8. G.T.

    G.T. Guest

    Werehatrack wrote:
    > On Sun, 14 Mar 2004 01:22:18 GMT, "G.T."
    > <[email protected]> may have said:
    >
    >
    >>Chris Zacho The Wheelman wrote:
    >>
    >>>From: [email protected] (G.T.)
    >>>
    >>>
    >>>
    >>>>So. Just because manufacturers built a product before
    >>>>they understood that product doesn't mean there is an
    >>>>inherent problem with the design.
    >>>
    >>>
    >>>>Greg
    >>>
    >>>
    >>>So, You're saying that 3TTT and Profile Designs don't
    >>>know how to make handlebar stems? :-3)
    >>>
    >>
    >>No, I'm saying that they DIDN'T know how to make TWO-BOLT
    >>stems. Please note the words in capitals.
    >
    >
    > Perhaps the problem is that there is no two-bolt design
    > that is as robust as one with four. Since three different
    > manufacturers have had the same kind of problem, I'd say
    > that there's enough of a pattern to say it's the design
    > itself, not its execution. One would be a random error;
    > two a concidence. Three is prudently regarded as a pattern
    > until proven otherwise.
    >

    So I should throw away my perfectly servicable Raceface two-
    bolt stem and buy a four-bolt?

    Greg
     
  9. BaCardi

    BaCardi New Member

    Joined:
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    This is the 1st I've heard of this stuff happening to threadless stems, but is it coincidence or a flaw in the design like the original poster implied?

    Perhaps it isn't the fact that its the 2 bolt design that is dangerous. Maybe it's because its that all 2 bolt vertical designs are what's dangerous.
     
  10. Werehatrack

    Werehatrack Guest

    On Sun, 14 Mar 2004 03:37:55 GMT, "G.T." <[email protected]> may
    have said:

    >Werehatrack wrote:
    >> Perhaps the problem is that there is no two-bolt design
    >> that is as robust as one with four. Since three different
    >> manufacturers have had the same kind of problem, I'd say
    >> that there's enough of a pattern to say it's the design
    >> itself, not its execution. One would be a random error;
    >> two a concidence. Three is prudently regarded as a
    >> pattern until proven otherwise.
    >>
    >
    >So I should throw away my perfectly servicable Raceface two-
    >bolt stem and buy a four-bolt?

    If you wish to panic, by all means. If you wish to be
    rational about it, then take a moment periodically to
    lightly stress the bars in a manner that will tend to cause
    any incipient faliure to be visible, and see if either bolt
    boss is showing signs of pulling away from the main body of
    the stem. If they aren't, then I would be of the opinion
    that it's perfectly safe to ride on wthout worry.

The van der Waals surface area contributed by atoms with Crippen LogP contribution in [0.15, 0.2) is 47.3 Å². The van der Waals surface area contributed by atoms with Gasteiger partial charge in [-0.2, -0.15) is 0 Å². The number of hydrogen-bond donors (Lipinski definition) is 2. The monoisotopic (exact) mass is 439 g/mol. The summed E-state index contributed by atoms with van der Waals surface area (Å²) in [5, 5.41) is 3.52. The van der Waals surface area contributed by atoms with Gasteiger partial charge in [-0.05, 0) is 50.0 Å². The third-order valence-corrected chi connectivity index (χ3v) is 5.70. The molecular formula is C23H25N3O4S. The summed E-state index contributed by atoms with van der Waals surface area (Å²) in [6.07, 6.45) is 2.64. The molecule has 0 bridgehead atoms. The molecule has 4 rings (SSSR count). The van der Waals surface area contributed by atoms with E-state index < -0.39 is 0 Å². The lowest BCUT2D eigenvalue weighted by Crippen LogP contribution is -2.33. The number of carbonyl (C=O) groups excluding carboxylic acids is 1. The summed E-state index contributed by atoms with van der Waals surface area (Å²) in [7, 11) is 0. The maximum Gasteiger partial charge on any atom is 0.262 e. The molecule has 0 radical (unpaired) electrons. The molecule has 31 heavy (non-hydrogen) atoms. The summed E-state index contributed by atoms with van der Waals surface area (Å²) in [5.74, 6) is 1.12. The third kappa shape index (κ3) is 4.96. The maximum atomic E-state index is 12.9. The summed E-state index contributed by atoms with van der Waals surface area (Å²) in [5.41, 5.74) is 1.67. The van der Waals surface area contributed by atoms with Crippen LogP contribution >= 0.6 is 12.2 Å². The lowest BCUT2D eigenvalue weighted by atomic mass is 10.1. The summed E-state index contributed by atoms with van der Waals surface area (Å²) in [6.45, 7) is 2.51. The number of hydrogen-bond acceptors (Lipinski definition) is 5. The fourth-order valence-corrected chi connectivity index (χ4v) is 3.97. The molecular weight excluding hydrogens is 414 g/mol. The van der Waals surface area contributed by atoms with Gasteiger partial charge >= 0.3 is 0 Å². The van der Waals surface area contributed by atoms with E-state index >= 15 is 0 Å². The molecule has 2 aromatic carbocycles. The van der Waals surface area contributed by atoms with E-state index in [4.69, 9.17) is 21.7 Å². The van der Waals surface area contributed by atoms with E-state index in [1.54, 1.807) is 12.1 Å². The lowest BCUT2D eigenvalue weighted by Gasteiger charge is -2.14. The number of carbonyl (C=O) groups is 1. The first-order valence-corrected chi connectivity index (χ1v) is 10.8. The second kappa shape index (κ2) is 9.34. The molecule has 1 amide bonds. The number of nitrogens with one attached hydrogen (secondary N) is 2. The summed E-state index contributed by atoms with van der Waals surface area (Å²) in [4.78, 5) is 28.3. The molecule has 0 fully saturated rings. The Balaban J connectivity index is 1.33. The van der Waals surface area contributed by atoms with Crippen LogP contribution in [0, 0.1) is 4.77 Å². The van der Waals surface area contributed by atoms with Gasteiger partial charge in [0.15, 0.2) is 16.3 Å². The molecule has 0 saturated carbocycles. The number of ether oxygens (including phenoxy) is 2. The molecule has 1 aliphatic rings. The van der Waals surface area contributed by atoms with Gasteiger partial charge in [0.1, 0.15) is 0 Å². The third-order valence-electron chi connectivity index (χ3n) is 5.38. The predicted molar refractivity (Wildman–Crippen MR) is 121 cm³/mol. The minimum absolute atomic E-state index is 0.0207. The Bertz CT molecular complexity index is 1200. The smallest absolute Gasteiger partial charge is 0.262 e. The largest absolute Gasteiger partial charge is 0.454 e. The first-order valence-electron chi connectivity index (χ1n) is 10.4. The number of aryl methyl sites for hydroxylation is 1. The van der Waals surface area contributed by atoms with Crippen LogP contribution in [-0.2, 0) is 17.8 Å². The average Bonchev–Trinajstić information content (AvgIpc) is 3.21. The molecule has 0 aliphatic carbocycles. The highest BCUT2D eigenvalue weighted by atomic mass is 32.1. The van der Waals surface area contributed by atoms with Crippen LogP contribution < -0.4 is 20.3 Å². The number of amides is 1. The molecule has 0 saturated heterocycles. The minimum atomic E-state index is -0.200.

There probably are some two-bolt clamps which are
    sufficiently well designed and made that their half life to
    failure exceeds the probable life of the bike...but given
    the fact that a pattern may be emerging, it is simply
    prudent to be a bit more cautious until more data becomes
    available. It may be that there really is no actual pattern,
    or it may be that the entire problem is in the choice of
    materials, or possibly the materials and the design both
    contribute to the failures. Of course, given the lack of
    details in the recall notices, it's quite possible that one
    (or more) of the CPSC recalls does not derive from cap loss
    at all. One of the stems has a design that looks (to me) tailor-
    made for a failure at the point where the stem narrows near
    the steerer clamp. Unfortunately, with their usual lack of
    precision about the nature of the failure involved, the CPSC
    has not provided enough information for a consumer to make
    any kind of informed decision about the seriousness of the
    alleged defects, or even to draw a real conclusion about the
    nature of them.

    Still, the potential for the interrelation merits a slightly
    greater amount of diligence in occasional inspection of possibly-
    similar units since if a failure there *does* occur, the
    effects can be fairly nasty. If the cap stays on but loses
    tension, it's possible that it will just be inconvenient. If
    the failure is particularly ill-timed, of course, it can be
    worse than that. Simply knowing that there *may* be a
    problem does not reasonably predicate a scorched-earth
    approach to addressing it, but it is equally unwise to
    summarily dismiss the possibility that the problem may be
    more global than has been disclosed to date.

    --
    My email address is antispammed; pull WEEDS if replying via e-mail.
    Typoes are not a bug, they're a feature.